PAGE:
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Leadership / Workforce

The ‘jobs of tomorrow’ are a threat to gender equality

Women are still under-represented in technology-related fields where employment opportunities are growing, research by the World Economic Forum finds.

The pandemic has extended the time it will take before women are paid as much as men by a decade, according to the latest ‘Global Gender Gap’ report from the World Economic Forum (WEF), as the economic disadvantages were disproportionately suffered by women. And, based on current trends, the digital revolution is not helping,  equality the WEF found, as the tech roles that offer growing employment prospects are still dominated by men.

High unemployment rates, the additional childcare burden, and lost opportunities for progression that resulted from the pandemic have all disproportionately affected women, the WEF report found. As a result, it will now be 268 years before economic gender equality is achieved.

The long-term outlook looks even bleaker. The WEF previously identified various ‘frontier roles’, clusters of occupations with increasing employment prospects in the world’s 20 leading economies. These “jobs of tomorrow” include people-oriented professions, such as sales, marketing, and ‘people and culture’, as well as technology-related careers in the form of engineering, cloud computing and data and AI.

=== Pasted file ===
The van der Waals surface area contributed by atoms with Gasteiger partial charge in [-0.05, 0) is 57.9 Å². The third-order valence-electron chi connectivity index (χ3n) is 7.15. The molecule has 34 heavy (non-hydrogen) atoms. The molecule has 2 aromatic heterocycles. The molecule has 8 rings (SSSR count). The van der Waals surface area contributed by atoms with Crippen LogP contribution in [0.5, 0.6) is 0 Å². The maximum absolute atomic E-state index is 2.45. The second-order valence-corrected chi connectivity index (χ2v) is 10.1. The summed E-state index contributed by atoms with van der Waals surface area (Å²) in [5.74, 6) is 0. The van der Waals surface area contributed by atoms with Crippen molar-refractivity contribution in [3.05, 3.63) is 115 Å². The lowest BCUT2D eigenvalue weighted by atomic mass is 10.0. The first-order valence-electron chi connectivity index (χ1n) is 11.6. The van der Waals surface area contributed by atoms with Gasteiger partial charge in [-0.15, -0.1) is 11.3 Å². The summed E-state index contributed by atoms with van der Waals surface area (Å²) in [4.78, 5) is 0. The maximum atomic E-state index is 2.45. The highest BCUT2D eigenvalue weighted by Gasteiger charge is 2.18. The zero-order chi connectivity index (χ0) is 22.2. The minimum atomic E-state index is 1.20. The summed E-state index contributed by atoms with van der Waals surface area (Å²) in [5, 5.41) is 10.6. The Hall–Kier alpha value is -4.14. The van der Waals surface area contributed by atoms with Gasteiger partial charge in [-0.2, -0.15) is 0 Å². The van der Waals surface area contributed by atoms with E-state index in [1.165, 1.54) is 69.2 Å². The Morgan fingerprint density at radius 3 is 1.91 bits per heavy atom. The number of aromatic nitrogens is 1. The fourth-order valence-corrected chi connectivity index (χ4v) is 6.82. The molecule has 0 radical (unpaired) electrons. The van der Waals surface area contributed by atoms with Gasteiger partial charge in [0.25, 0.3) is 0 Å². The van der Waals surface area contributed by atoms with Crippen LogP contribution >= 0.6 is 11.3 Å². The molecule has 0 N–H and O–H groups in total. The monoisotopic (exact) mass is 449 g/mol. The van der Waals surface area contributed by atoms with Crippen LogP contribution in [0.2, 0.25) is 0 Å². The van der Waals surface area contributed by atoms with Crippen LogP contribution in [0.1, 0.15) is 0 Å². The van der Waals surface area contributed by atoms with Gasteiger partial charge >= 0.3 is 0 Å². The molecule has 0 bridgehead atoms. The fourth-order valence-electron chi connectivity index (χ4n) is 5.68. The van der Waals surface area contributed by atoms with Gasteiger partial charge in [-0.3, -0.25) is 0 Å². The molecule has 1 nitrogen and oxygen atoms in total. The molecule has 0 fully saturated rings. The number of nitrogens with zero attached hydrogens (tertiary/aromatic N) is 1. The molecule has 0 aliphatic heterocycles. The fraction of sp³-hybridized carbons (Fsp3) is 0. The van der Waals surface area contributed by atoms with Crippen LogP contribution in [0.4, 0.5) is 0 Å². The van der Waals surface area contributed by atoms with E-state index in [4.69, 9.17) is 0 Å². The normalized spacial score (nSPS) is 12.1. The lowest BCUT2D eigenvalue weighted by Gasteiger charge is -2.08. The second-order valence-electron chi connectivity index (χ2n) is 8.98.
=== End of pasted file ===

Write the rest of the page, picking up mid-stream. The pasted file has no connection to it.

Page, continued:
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In its new study, the WEF found that women represent less than one in five employees in these technology-focused professions and that progress since 2018 has been minimal. In the case of data and AI, female representation has marginally worsened.

This is in part due to a gender skills gap that emerges from an early age. Women account for only 29% of people skills in disruptive technology, according to the 2020 Gender Gap report, with minimal improvements since then. Initiatives to address this in schools, for example, have been launched but it will be years before their impact is felt in the workforce, the WEF reports says.

But there are other, more immediate obstructions to gender equality in technology roles. “One aspect of this is about the kinds of role models and the biases that women experience when they first start going into a very male-dominated workplace,” says Vesselina Stefanova Ratcheva, insights lead at the WEF. “Right now, the evidence suggests that women going into those roles are not finding that they belong.”

Another dimension is that fewer women make radical job transitions into roles for which they have a low skills match than men – a measure of the influx of talent into technology professions from other fields. More than 22% of men who took a job in cloud computing had low skills similarity in their previous role, compared with just 9% of women.


This gap reflects the perception of tech being a “boys’ club”, says Stefanova Ratcheva. “The indication that women get today about what a job in tech will be is not appealing,” she says. “There are signals coming back from the labour market that there might be more challenges, that promotion might be hard, that inclusion might be difficult, and that is not motivating women to go into those professions.” It also results from “the social expectation of being less bold is being socialised into women from an early age”, she adds.